Browse Prior Art Database

ROTATIONAL BELTCLIP

IP.com Disclosure Number: IPCOM000008957D
Original Publication Date: 1999-Jan-01
Included in the Prior Art Database: 2002-Jul-26
Document File: 2 page(s) / 81K

Publishing Venue

Motorola

Related People

Lim Seong Jin: AUTHOR [+2]

Abstract

Conventional two-way radios have beltclips to attach to belts worn by radio users. Often, removing such radios from the belts can be difficult because these beltclips typically have hooks at the bottom to prevent easy disengaging. Described here is a rotation- al beltclip that does not require any pressing or pulling daring engagement or disengagement of the radio from the belt.

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Page 1 of 2

MOTOROLA Technical Developments

ROTATIONAL BELTCLIP

by Lim Seong Jin and Benson Saw

  Conventional two-way radios have beltclips to attach to belts worn by radio users. Often, removing such radios from the belts can be difficult because these beltclips typically have hooks at the bottom to prevent easy disengaging. Described here is a rotation- al beltclip that does not require any pressing or pulling daring engagement or disengagement of the radio from the belt.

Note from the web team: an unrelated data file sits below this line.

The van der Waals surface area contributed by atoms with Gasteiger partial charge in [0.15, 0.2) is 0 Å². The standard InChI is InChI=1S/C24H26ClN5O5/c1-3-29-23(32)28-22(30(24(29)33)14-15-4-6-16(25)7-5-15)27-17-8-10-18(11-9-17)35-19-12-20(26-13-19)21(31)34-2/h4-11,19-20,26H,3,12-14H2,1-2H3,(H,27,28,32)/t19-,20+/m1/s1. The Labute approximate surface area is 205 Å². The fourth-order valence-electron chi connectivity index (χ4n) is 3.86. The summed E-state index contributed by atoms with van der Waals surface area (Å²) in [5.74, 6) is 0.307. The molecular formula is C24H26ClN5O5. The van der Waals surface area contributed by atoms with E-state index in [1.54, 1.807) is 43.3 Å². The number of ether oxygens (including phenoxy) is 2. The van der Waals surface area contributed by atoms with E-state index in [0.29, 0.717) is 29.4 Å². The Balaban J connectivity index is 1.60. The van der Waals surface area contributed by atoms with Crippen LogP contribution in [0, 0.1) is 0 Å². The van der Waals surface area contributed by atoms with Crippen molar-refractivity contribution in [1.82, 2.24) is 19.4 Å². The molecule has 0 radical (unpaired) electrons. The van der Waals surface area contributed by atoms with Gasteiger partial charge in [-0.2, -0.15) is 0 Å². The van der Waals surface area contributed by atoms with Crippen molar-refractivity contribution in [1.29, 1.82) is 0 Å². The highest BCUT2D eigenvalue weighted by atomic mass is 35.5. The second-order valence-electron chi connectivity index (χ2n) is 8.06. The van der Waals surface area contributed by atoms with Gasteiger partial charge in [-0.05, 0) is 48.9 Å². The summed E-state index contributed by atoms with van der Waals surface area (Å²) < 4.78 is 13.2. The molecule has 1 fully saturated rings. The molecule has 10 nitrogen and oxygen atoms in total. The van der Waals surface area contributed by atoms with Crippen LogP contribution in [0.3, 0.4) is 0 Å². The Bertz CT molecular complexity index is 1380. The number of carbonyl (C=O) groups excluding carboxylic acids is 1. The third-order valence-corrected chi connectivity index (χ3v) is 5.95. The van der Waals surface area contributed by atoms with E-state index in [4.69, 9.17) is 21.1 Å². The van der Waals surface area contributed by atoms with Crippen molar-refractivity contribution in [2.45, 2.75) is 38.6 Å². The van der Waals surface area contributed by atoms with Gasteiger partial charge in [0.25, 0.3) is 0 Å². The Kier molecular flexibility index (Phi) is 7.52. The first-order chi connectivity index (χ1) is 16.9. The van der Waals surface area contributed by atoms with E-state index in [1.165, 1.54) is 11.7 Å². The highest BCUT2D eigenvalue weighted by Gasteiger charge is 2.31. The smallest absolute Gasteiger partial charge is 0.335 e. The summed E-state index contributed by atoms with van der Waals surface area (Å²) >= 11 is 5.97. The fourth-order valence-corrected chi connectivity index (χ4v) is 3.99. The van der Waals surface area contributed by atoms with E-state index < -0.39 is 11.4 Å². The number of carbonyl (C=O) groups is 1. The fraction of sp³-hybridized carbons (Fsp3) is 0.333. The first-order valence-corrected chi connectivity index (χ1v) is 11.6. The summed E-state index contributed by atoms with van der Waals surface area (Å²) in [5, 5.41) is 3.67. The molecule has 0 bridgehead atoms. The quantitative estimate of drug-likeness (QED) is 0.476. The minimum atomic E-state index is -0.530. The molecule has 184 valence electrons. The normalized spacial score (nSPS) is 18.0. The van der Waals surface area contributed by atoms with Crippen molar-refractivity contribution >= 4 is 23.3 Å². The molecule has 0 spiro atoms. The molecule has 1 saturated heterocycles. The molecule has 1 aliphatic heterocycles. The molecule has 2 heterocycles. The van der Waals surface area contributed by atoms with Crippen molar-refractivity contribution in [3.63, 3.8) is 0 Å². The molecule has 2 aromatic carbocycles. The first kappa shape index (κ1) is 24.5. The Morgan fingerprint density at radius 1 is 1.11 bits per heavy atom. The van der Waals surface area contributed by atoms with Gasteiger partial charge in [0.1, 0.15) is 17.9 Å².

Figure 1 shows an exploded view of the beltclip. The beltclip is an assembly that has upper and lower plastic moulded parts, a spring, a screw, and a nut. On each of the plastic parts is a recess to ensure that the beltclip can temporarily "hook" onto the belt of a user. The spring helps the beltclip return to its original posi- tion after disengagement. The screw and the nut fasten the two plastic parts together as shown the cross sec- tional view of the beltclip in Figure 2 on next page.

(fy---SCREW

UPPER BELTCL I P

TOP VIEW BOTTOM VIEW

Fig. 1 Exploded view of the beltclip

e MOlmOlq Ins. 1999 9.5 January 1999

[This page contains 14 pictures or other non-text objects]

Page 2 of 2

0 M MO-LA

Technical Developments

SPRING> ,-SCREW

/GAP

SECTION CL-CL

LOWER BELTCLIP NUT

Fig. 2 Cross sectional view of the beltclip

  Figure 3 shows engagement of the radio with a belt. When not in use, the recesses on the beltclip face the 3 o'clock direction of the radio, when viewed from the back of the radio. This enables the us...